The Chinese firm's initial line-up for the country includes three smartphones, a fitness-tracking wristband and an electric scooter, BBC reported.
It is also opening a shop in London's Westfield Shepherd's Bush shopping center, which also has an Apple store.
The launch expands its presence in Western Europe, where it is also active in Spain, France and Italy.
Xiaomi has a reputation for competitively pricing its products and seeking to maximize earnings by prioritizing volume over profit mark-up.
Earlier this year, it announced it would limit its hardware products' net profit margin to 5 percent, suggesting the move would help convince customers it was a brand that could be trusted.
According to market research firm IDC, only Huawei's smartphone sales are outpacing it in terms of growth among the major manufacturers.
Xiaomi's initial flagship phone for the UK will be the Mi 8 Pro - an Android handset with a fingerprint sensor hidden behind its 6.2in (15.7cm) display, and a transparent glass rear through which some of its components can be seen.
It will start at £499. That is significantly less than the cost of premium models sold in the country by Apple, Samsung, HTC, Sony and Huawei, but it matches the price of OnePlus's new 6T.
Co-founder Xiang Wang told the BBC that Xiaomi intended to expand its range of products in the UK in 2019, and might also launch its sub-brand Poco.
And while he said his firm has no plans at present to hold one of its famous "flash sales" in the country - in which limited quantities of a new device are put on sale at a set time - he indicated that they could be offered at a later date to help drive awareness.
"When Xiaomi enters a country they almost always grow very fast," commented Neil Mawston, from the consultancy Strategy Analytics.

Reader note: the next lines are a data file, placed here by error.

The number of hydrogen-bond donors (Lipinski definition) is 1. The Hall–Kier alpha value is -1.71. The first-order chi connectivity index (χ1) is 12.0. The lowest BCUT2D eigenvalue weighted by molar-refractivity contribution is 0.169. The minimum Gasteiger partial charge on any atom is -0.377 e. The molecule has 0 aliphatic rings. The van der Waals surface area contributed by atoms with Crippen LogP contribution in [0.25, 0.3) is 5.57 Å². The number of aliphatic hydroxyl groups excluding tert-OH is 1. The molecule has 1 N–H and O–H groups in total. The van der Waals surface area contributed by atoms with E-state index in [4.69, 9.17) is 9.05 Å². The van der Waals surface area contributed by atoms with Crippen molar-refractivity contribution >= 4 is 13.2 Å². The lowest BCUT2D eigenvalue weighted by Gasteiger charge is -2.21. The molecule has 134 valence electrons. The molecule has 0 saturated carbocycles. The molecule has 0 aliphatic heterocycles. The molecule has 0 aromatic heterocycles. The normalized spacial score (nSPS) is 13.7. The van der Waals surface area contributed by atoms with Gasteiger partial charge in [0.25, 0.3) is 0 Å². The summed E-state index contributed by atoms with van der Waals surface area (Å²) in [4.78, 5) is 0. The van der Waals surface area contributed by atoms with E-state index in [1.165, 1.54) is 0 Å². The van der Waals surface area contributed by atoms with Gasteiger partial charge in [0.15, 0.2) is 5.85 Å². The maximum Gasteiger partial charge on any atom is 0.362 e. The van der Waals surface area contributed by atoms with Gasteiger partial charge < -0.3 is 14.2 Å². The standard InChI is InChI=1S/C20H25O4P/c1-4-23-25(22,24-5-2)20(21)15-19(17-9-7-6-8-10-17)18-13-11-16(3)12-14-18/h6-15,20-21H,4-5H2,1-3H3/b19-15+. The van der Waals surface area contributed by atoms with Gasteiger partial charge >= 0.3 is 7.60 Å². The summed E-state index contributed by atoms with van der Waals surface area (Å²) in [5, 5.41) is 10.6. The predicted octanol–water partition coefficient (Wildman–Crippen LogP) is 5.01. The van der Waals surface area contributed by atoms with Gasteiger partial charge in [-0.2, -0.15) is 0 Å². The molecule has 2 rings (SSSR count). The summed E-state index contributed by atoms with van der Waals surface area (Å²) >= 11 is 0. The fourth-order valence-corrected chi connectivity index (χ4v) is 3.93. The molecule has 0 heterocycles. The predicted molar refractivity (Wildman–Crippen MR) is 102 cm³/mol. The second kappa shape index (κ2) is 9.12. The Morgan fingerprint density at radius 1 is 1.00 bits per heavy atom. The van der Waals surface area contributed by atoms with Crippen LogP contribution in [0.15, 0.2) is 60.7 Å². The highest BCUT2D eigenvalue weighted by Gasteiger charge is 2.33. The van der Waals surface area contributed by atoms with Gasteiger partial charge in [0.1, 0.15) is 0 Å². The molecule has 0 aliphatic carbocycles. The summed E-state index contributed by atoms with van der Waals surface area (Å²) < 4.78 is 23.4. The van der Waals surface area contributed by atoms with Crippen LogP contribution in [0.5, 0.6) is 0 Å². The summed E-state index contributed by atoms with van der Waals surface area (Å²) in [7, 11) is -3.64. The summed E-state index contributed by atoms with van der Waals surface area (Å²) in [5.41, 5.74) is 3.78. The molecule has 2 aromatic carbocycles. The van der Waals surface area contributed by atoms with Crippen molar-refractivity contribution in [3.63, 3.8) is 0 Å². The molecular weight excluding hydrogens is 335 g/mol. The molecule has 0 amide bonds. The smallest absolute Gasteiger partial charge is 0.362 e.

"That's happened in India, Indonesia and Russia and now we're seeing it grow very quickly in Spain.
"Those most at risk of losing sales to them in the UK include Samsung, Huawei, TCL Alcatel, LG and ZTE - Apple is probably safe because it plays in much higher price tiers."
Another expert added that it would be a mistake solely to focus on the company's smartphone ambitions.
"It's jaw-dropping the amount of products that Xiaomi makes," said Ben Wood, from the CCS Insight consultancy.
"When you go to one of its stores in Hong Kong it's incredible - there's everything from robot vacuum cleaners to smart lamps to air purifiers to electric toothbrushes.
"But the big question for me is whether this is a market too far given that there is already an unprecedented level of competitive intensity here, particularly among smartphones."
However, a third analyst said the Chinese company may have picked the perfect time to join the fray.
"After the UK leaves the European Union, we may see consumers rein back on discretionary spending, resulting in a falling average sales price moving forward," said James Smith, from Futuresource Consulting.
"Should the consumer wallet be squeezed... we may see increasing demand for mid-range handsets, a market in which Xiaomi has a very strong offering."